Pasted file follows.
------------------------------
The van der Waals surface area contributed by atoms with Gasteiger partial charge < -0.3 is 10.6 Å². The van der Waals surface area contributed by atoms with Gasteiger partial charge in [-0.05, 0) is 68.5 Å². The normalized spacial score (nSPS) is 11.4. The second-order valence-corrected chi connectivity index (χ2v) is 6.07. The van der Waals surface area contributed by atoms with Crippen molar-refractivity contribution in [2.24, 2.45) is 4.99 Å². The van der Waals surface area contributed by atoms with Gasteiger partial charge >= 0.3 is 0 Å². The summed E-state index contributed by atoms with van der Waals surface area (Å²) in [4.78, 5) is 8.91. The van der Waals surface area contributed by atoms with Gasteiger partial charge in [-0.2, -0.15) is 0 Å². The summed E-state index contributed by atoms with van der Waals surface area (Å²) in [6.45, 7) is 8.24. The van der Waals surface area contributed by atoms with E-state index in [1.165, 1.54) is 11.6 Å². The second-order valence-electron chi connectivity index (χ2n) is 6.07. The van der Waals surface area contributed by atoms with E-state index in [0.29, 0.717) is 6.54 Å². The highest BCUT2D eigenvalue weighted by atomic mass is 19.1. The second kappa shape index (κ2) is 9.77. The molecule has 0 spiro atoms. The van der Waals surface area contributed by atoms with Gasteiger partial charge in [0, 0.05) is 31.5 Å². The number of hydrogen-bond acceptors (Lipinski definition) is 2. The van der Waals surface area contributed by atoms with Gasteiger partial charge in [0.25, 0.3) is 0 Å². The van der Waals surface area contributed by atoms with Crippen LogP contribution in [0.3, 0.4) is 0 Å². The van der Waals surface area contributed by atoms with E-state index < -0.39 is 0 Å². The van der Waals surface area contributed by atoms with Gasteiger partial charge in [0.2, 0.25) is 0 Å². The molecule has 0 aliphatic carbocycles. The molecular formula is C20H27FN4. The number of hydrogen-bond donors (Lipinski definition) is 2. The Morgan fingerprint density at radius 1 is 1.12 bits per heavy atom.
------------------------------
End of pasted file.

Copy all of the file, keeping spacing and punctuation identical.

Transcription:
The van der Waals surface area contributed by atoms with Gasteiger partial charge < -0.3 is 10.6 Å². The van der Waals surface area contributed by atoms with Gasteiger partial charge in [-0.05, 0) is 68.5 Å². The normalized spacial score (nSPS) is 11.4. The second-order valence-corrected chi connectivity index (χ2v) is 6.07. The van der Waals surface area contributed by atoms with Crippen molar-refractivity contribution in [2.24, 2.45) is 4.99 Å². The van der Waals surface area contributed by atoms with Gasteiger partial charge >= 0.3 is 0 Å². The summed E-state index contributed by atoms with van der Waals surface area (Å²) in [4.78, 5) is 8.91. The van der Waals surface area contributed by atoms with Gasteiger partial charge in [-0.2, -0.15) is 0 Å². The summed E-state index contributed by atoms with van der Waals surface area (Å²) in [6.45, 7) is 8.24. The van der Waals surface area contributed by atoms with E-state index in [1.165, 1.54) is 11.6 Å². The second-order valence-electron chi connectivity index (χ2n) is 6.07. The van der Waals surface area contributed by atoms with E-state index in [0.29, 0.717) is 6.54 Å². The highest BCUT2D eigenvalue weighted by atomic mass is 19.1. The second kappa shape index (κ2) is 9.77. The molecule has 0 spiro atoms. The van der Waals surface area contributed by atoms with Gasteiger partial charge in [0, 0.05) is 31.5 Å². The number of hydrogen-bond acceptors (Lipinski definition) is 2. The van der Waals surface area contributed by atoms with Gasteiger partial charge in [0.25, 0.3) is 0 Å². The van der Waals surface area contributed by atoms with Crippen LogP contribution in [0.3, 0.4) is 0 Å². The van der Waals surface area contributed by atoms with E-state index < -0.39 is 0 Å². The van der Waals surface area contributed by atoms with Gasteiger partial charge in [0.2, 0.25) is 0 Å². The molecule has 0 aliphatic carbocycles. The molecular formula is C20H27FN4. The number of hydrogen-bond donors (Lipinski definition) is 2. The Morgan fingerprint density at radius 1 is 1.12 bits per heavy atom.